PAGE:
Do you read reviews of your book(s)? Do you respond to them, good or bad? How do you deal with the bad?

I used to read every one! When I worked in Corporate America I didn’t take my work product personally. With my writing, that’s a very different story. When I got my first 2-star review, I was devastated. But I realized that not everyone is going to like my books. There are some books I HATED that other people loved. I do read them as a learning opportunity.


What is your least favorite part of the writing / publishing process?

I love when I’m writing my first draft and everything is flowing. My mind is moving forward and I know how everything is going to work out. On days like that, I can write 8,000 to 12,000 words in a day.


What are you working on now?

I’m writing the first book in my new vampire series. The first one will take place primarily in S.E. Smith’s Magic, New Mexico. Book 2 will focus and a romance writer and a vampire, while the third book will take place in SW Florida where I live.



Can you give us a few tasty morsels from your work-in-progress?

I’ve barely started the new book, since I was putting finishing touches and proofing the one being published on the 18th. The novella is due to my editor January 2nd, so I have to get my ass in gear.


Why did you choose to write in your genre? If you write in more than one, how do you balance them?

I absolutely love world building. Every genre world building is important, but it’s critical in PNR/Fantasy/Scifi.


Where did your love of books come from?

I was never much of a reader until at 27 I read my first Johanna Lindsay book. OMG!


Do you have any favorite authors or favorite books?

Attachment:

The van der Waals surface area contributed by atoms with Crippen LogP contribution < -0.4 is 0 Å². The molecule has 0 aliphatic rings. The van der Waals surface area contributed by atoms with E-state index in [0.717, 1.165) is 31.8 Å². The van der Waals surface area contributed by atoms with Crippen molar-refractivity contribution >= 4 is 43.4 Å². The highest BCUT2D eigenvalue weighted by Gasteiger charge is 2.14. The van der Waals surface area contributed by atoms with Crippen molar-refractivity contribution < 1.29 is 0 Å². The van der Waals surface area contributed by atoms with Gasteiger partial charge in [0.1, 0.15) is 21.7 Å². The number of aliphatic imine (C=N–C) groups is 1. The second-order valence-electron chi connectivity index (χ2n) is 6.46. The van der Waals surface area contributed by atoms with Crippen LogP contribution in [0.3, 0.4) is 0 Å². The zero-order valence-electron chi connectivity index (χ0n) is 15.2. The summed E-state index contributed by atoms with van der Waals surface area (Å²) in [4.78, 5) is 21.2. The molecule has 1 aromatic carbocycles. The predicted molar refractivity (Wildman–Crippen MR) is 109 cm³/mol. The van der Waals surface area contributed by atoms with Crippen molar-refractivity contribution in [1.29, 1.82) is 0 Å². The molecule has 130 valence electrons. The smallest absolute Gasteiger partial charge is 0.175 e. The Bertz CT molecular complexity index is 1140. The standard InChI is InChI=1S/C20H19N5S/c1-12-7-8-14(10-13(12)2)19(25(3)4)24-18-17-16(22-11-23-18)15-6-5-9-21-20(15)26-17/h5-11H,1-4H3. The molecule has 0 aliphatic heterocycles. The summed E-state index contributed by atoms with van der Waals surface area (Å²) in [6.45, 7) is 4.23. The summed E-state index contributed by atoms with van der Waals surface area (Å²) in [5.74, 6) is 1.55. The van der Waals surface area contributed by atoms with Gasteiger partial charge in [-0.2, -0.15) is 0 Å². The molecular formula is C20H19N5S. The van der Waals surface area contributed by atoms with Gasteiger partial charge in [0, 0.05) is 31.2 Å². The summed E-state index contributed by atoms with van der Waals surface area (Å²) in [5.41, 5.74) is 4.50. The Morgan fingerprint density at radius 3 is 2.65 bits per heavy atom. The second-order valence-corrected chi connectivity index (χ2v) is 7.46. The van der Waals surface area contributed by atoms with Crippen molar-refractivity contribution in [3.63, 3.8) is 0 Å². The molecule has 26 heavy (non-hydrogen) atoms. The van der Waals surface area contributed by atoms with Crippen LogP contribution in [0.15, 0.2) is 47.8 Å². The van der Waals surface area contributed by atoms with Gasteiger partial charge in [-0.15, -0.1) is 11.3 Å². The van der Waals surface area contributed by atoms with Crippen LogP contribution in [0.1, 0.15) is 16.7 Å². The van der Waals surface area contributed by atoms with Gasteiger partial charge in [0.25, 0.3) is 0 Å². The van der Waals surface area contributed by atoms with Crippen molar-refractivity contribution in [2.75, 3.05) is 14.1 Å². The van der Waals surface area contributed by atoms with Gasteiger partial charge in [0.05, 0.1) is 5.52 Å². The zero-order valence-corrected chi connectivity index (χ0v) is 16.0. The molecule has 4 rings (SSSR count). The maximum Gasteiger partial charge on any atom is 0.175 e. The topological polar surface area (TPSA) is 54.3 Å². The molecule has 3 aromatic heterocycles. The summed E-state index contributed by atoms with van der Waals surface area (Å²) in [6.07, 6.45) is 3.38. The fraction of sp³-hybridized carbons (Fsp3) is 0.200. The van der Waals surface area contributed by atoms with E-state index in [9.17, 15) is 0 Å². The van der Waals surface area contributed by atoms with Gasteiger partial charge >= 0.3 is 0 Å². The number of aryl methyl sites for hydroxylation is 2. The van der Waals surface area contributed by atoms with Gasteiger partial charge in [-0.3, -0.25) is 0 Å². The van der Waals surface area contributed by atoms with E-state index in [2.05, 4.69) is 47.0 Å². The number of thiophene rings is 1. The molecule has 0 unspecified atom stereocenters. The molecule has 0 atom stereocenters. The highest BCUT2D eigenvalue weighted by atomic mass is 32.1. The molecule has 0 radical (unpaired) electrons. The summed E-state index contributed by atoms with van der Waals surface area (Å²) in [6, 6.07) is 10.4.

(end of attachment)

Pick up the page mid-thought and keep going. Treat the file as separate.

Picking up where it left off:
I love reading historical: Johanna Lindsay, Catherine Coulter, Sabrina Jeffries, Lisa Kleypas, and Julia Quinn to name a few.

I’m also into PNR: Christine Feehan, Nalini Singh, Jeanine Frost, Gena Showalter, and Lora Leigh.


Of all the characters you have created, which is your favourite and why?

Alexandra Mann, ‘The Chameleon Soul Mate’, because she was my first heroine and ‘Selected’ Kara Harper.


Does writing energize or exhaust you?

The first draft energizes me, while editing can be a challenge.



What is your writing Kryptonite?

My cat Stefano. He’ll walk over my keyboards and be a basic menace. When that cat wants attention, it’s hard to write.


Do you try more to be original or to deliver to readers what they want?

I don’t write to the market. Many people tell me my books are unusual. I try to introduce something new in each book so my readers aren’t reading the same book over again.


What other authors are you friends with, and how do they help you become a better writer?

Craft classes have helped to make me become a better writer. Friends inspire me.


If you were writing a book about your life, what would the title be?

She’s So Unusual’


What question have you always wanted to be asked in an interview? How would you answer that question?

Funny, I used to ask that question when I interviewed people. You asked a lot of good questions. I’d have to say the question about what you like most about writing. I love the worlds and characters I create and when readers acknowledge they love what I’ve created…it doesn’t get better than that.




Where can your fans find you and follow??

My website is You can sign up for my monthly newsletter there. I’m on Facebook and Twitter, but my newsletter is the best way to keep up with me. Liking me on Amazon and BookBub would also be helpful.


Thank you for taking your time to do this interview ❤️